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Disordered Semiconductors

Physics and Applications (Second Edition)

by Anatoly Popov

This book comprises the latest knowledge on disordered semiconductors as a material and an application. It clearly demonstrates that, contrasted with traditional single-crystal materials, using disordered semiconductors to design devices requires new approaches because of their unique features. Compared with the first edition, it discusses new types of disordered semiconductors, expands parts of property control methods, and introduces new types of photovoltaic cells and other devices. It is useful for students and researchers in the field of semiconductor physics, solid-state electronics, and nanoelectronics.

Prof. Andrey Kazanskii, M. V. Lomonosov Moscow State University, Russia
  • Format: Hardcover
  • ISBN: 9789814774376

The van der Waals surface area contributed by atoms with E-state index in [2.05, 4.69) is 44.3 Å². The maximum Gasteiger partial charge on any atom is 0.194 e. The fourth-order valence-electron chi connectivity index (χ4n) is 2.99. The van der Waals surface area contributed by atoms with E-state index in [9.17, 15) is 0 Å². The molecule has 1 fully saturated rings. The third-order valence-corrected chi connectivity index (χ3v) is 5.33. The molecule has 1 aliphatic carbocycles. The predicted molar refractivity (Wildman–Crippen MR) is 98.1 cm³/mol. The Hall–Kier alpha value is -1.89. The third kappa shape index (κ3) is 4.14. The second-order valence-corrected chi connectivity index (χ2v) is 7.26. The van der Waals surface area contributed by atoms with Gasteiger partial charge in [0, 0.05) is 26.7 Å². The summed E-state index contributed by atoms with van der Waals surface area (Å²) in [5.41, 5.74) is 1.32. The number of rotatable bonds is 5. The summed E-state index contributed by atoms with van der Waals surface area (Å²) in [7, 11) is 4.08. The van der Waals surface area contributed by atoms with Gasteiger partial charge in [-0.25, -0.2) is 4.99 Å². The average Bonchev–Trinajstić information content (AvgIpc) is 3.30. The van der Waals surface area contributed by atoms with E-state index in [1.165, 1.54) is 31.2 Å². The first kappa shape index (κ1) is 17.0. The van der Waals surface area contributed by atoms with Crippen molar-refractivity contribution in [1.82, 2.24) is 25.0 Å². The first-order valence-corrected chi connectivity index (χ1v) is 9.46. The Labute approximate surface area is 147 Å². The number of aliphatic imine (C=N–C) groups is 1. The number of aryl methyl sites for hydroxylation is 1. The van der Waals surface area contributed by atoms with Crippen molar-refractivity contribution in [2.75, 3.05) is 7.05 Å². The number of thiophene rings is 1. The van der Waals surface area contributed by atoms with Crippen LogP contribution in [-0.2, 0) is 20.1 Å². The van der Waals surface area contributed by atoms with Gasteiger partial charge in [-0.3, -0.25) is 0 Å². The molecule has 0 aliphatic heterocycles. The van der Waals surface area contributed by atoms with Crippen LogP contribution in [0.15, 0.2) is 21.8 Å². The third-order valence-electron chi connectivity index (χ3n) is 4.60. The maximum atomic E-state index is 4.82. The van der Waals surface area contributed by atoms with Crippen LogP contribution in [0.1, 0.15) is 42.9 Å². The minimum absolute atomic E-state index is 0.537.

• Subject: Electronic Materials
  • Published: September 2018
  • Pages: 340

Devices based on disordered semiconductors have wide applications. It is difficult to imagine modern life without printers and copiers, LCD monitors and TVs, optical disks, economical solar cells, and many other devices based on disordered semiconductors. However, nowadays books that discuss disordered (amorphous, nanocrystalline, microcrystalline) semiconductors focus, as a rule, on either physics of materials or physics of devices that are based on these materials. This book connects characteristic features of the atomic and electronic structures of disordered semiconductors and the device design process on the basis of these materials.

Compared with the first edition, this book takes into account the latest developments of disordered semiconductors and devices. It has new sections on the structures of carbon-based amorphous and nanocomposite films and atomic and electronic structures of organic semiconductors. It also features charge carrier transport in these materials; chemical modification of the atomic structure of disordered semiconductors; structural, chemical, and phase modification of amorphous diamond-like silicon–carbon films; photovoltaic cells based on silicon heterojunction technology; and organic and hybrid photovoltaic cells.